What is UHPC for Bridge Preservation and Repair?
Ultra-high performance concrete (UHPC) is a new material for bridge construction that has become popular for field-cast connections between prefabricated bridge elements. Bridge preservation and repair (P&R) is an emerging and promising application for UHPC. UHPC-based repair solutions are robust, and offer superior strength, durability, and improved life-cycle cost over traditional methods. State and local agencies can deploy UHPC for bridge preservation and repair to maintain or improve bridge conditions.
Ultra-high performance concrete (UHPC) offers enhanced durability and improved life-cycle cost performance for bridge preservation and repair.
Keeping bridges in a state of good repair is essential to keeping the transportation system operating efficiently. Agencies at all levels can deploy UHPC for bridge preservation and repair to maintain or improve bridge conditions cost effectively.
Stronger Repairs, Extended Service Life
Because of its strength and durability, UHPC can be an optimum solution for some repairs. UHPC can be used in situations that normally use conventional concrete or repair mortars, and in some cases those that use structural steel. Some UHPC mixes gain strength rapidly, so bridges could be opened to traffic 24 hours after completing the necessary repairs. Additionally, UHPC repairs are long lasting and resilient, requiring less maintenance and fewer follow-up repairs than conventional methods. In some cases, they can outlive and outperform their conventional counterparts—UHPC repairs could be the strongest and most durable part of the bridge.
Versatility. UHPC can generally be used anywhere other types of concrete would be used, and due to its strength and durability, it can be the optimum material for many applications.
Durability. UHPC-based repairs are long-lasting and require less maintenance and fewer follow-up repairs.
Cost Savings. UHPC repairs can outlive and outperform their conventional counterparts, resulting in life-cycle cost savings. UHPC bridge deck overlays and link slabs can extend the service life of bridges well beyond that of traditional preservation and repair strategies.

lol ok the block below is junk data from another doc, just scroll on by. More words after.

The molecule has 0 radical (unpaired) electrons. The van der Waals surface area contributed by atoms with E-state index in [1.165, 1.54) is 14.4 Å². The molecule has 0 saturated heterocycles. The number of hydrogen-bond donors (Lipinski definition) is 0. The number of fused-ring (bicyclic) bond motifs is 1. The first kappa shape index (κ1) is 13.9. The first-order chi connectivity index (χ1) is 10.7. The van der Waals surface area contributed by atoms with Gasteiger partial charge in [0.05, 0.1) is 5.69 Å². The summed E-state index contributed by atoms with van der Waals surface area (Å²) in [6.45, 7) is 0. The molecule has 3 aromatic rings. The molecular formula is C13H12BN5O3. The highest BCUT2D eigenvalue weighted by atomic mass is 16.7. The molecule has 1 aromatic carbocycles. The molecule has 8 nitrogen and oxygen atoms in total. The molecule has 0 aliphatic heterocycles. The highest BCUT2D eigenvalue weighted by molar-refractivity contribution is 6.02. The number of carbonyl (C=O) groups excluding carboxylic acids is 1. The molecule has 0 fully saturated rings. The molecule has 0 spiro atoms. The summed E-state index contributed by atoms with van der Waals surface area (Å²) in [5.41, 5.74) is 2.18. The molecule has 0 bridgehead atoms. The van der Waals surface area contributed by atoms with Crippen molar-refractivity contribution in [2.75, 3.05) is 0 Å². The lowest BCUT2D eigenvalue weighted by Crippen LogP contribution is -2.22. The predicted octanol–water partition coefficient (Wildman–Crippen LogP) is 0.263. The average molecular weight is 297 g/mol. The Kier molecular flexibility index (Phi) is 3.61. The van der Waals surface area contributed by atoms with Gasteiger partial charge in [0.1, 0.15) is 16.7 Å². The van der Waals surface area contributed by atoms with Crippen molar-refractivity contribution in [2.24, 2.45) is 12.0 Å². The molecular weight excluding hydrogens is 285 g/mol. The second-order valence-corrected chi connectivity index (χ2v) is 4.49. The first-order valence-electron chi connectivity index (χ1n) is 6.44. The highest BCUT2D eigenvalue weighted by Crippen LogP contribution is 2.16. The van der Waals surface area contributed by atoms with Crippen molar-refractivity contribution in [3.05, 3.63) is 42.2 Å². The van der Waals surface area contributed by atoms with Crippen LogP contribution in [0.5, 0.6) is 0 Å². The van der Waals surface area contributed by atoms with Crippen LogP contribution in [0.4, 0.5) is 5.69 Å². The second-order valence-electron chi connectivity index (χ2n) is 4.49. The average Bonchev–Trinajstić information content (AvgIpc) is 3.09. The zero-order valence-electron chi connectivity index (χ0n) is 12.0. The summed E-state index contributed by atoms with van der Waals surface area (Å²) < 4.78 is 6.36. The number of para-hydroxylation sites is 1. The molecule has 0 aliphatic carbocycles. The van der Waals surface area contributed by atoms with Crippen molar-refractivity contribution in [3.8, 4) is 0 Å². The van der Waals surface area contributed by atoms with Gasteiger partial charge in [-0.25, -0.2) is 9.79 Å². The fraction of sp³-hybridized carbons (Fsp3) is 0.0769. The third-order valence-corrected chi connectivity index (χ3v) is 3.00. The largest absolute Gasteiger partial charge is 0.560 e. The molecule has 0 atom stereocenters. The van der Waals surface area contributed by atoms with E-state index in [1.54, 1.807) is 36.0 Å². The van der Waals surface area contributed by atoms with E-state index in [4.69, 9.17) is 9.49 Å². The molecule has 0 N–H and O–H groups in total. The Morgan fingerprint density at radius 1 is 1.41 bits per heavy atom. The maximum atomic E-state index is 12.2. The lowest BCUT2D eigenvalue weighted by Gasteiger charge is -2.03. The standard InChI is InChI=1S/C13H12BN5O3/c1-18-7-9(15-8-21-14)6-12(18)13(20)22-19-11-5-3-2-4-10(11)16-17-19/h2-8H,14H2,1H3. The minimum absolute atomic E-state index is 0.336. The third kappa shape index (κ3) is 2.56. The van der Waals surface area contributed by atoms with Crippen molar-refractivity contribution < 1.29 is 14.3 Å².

Learn more about this EDC-6 Innovation.
UHPC for Bridge Preservation and Repair in NJ
Stage of Innovation:
Using UHPC. NJDOT completed construction of two bridge preservation projects in 2020. From its assessment of information on performance and usability from these pilot projects, which include four bridges using UHPC overlay, the agency considers further implementation promising. UHPC is excellent for preservation and is being considered for additional deployments. UHPC has been shown to increase service life but is currently more expensive than other methods. More widespread use/experience may reduce cost. The first UHPC link slab application is in the construction phase. Additional UHPC Link-Slab applications are currently in the Final Design Phase.
Communicating UHPC Information on Bridge Preservation & Repair. The State participated in workshops, webinars, and peer exchanges related to UHPC for Bridge P&R, including:
- NJDOT Hosted FHWA Workshop UHPC EDC-6 P&R
- International Bridge Conference Poster Session
- NYSDOT UHPC Link-slab Peer Exchange 2022
- ABC December 2022 presentation and paper
- NJ STIC Meeting, 4th Quarter 2022
The Future of UHPC for Bridge Preservation & Repair (P&R). The agency anticipates incorporating UHPC for bridge preservation and repair in its new design manual, using data collected from the current pilots and will further investigate performance and examine life cycle costs. NJDOT will use these indicators to determine future usage and applicability with additional research through the Bridge Research Program.
Industry experience in UHPC applications is not keeping up with agency goals. UHPC is not yet standardized for operational use which leads to a lack of consistency in the applied product, a lack of UHPC repair materials and methods, and significantly higher initial cost. Material and labor for UHPC are currently more expensive than traditional bridge preservation techniques. UHPC is used for repair projects that were not pre-planned; contractors may not have the experience or comfort with using the material. The material can be difficult to work with, and contractors need training.
However, the extension in bridge life span may result in a good return on investment. The programming/funding authority may need to address the issue of allowing UHPC higher costs into a project budget.
Further research and a possible pooled fund project would be beneficial to increase knowledge.
UHPC for Bridge Preservation and Repair: NEW & NOTEWORTHY